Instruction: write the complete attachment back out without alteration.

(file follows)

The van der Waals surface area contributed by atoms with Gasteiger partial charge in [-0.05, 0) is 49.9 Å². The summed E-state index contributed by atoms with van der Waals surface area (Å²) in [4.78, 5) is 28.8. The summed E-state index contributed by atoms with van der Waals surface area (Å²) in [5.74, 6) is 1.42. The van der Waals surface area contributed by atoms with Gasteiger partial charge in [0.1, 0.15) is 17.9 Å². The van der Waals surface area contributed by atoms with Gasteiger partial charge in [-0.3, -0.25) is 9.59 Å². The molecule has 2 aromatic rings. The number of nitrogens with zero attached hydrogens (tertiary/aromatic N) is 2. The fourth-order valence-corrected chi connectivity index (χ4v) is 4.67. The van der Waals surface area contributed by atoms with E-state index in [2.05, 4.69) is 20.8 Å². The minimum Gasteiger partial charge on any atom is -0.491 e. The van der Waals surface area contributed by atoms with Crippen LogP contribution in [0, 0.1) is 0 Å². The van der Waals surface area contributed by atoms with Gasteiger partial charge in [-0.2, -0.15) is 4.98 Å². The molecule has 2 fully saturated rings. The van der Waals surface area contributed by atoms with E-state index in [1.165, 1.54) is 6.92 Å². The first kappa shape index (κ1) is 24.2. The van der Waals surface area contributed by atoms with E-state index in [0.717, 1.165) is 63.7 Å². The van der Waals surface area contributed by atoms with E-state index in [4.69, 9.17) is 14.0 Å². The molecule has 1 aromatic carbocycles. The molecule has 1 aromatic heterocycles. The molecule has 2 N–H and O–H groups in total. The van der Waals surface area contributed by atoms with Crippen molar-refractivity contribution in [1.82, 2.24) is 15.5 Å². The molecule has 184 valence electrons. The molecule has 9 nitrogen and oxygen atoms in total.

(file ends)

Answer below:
The van der Waals surface area contributed by atoms with Gasteiger partial charge in [-0.05, 0) is 49.9 Å². The summed E-state index contributed by atoms with van der Waals surface area (Å²) in [4.78, 5) is 28.8. The summed E-state index contributed by atoms with van der Waals surface area (Å²) in [5.74, 6) is 1.42. The van der Waals surface area contributed by atoms with Gasteiger partial charge in [0.1, 0.15) is 17.9 Å². The van der Waals surface area contributed by atoms with Gasteiger partial charge in [-0.3, -0.25) is 9.59 Å². The molecule has 2 aromatic rings. The number of nitrogens with zero attached hydrogens (tertiary/aromatic N) is 2. The fourth-order valence-corrected chi connectivity index (χ4v) is 4.67. The van der Waals surface area contributed by atoms with E-state index in [2.05, 4.69) is 20.8 Å². The minimum Gasteiger partial charge on any atom is -0.491 e. The van der Waals surface area contributed by atoms with Crippen LogP contribution in [0, 0.1) is 0 Å². The van der Waals surface area contributed by atoms with Gasteiger partial charge in [-0.2, -0.15) is 4.98 Å². The molecule has 2 fully saturated rings. The van der Waals surface area contributed by atoms with E-state index in [1.165, 1.54) is 6.92 Å². The first kappa shape index (κ1) is 24.2. The van der Waals surface area contributed by atoms with E-state index in [0.717, 1.165) is 63.7 Å². The van der Waals surface area contributed by atoms with E-state index in [4.69, 9.17) is 14.0 Å². The molecule has 1 aromatic carbocycles. The molecule has 1 aromatic heterocycles. The molecule has 2 N–H and O–H groups in total. The van der Waals surface area contributed by atoms with Crippen molar-refractivity contribution in [1.82, 2.24) is 15.5 Å². The molecule has 184 valence electrons. The molecule has 9 nitrogen and oxygen atoms in total.